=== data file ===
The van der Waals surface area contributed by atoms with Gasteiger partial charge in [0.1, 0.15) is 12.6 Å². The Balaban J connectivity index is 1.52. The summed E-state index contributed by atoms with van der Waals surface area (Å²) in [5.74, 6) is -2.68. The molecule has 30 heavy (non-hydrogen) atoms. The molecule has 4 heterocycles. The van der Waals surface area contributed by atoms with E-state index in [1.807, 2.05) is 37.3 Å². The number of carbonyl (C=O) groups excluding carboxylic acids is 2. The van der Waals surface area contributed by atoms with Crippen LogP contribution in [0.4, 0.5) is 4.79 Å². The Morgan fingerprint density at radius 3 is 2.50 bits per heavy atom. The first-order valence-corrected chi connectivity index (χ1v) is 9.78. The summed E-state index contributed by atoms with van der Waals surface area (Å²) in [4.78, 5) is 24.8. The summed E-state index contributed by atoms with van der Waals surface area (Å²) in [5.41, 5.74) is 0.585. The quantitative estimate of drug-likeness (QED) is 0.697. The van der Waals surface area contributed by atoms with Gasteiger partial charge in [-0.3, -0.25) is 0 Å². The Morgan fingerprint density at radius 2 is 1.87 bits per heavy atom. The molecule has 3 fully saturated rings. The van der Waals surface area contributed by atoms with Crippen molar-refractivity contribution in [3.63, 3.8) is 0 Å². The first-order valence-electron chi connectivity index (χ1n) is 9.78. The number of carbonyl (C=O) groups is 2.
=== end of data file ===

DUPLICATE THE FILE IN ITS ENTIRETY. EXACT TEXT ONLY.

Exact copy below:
The van der Waals surface area contributed by atoms with Gasteiger partial charge in [0.1, 0.15) is 12.6 Å². The Balaban J connectivity index is 1.52. The summed E-state index contributed by atoms with van der Waals surface area (Å²) in [5.74, 6) is -2.68. The molecule has 30 heavy (non-hydrogen) atoms. The molecule has 4 heterocycles. The van der Waals surface area contributed by atoms with E-state index in [1.807, 2.05) is 37.3 Å². The number of carbonyl (C=O) groups excluding carboxylic acids is 2. The van der Waals surface area contributed by atoms with Crippen LogP contribution in [0.4, 0.5) is 4.79 Å². The Morgan fingerprint density at radius 3 is 2.50 bits per heavy atom. The first-order valence-corrected chi connectivity index (χ1v) is 9.78. The summed E-state index contributed by atoms with van der Waals surface area (Å²) in [4.78, 5) is 24.8. The summed E-state index contributed by atoms with van der Waals surface area (Å²) in [5.41, 5.74) is 0.585. The quantitative estimate of drug-likeness (QED) is 0.697. The van der Waals surface area contributed by atoms with Gasteiger partial charge in [-0.3, -0.25) is 0 Å². The Morgan fingerprint density at radius 2 is 1.87 bits per heavy atom. The molecule has 3 fully saturated rings. The van der Waals surface area contributed by atoms with Crippen molar-refractivity contribution in [3.63, 3.8) is 0 Å². The first-order valence-electron chi connectivity index (χ1n) is 9.78. The number of carbonyl (C=O) groups is 2.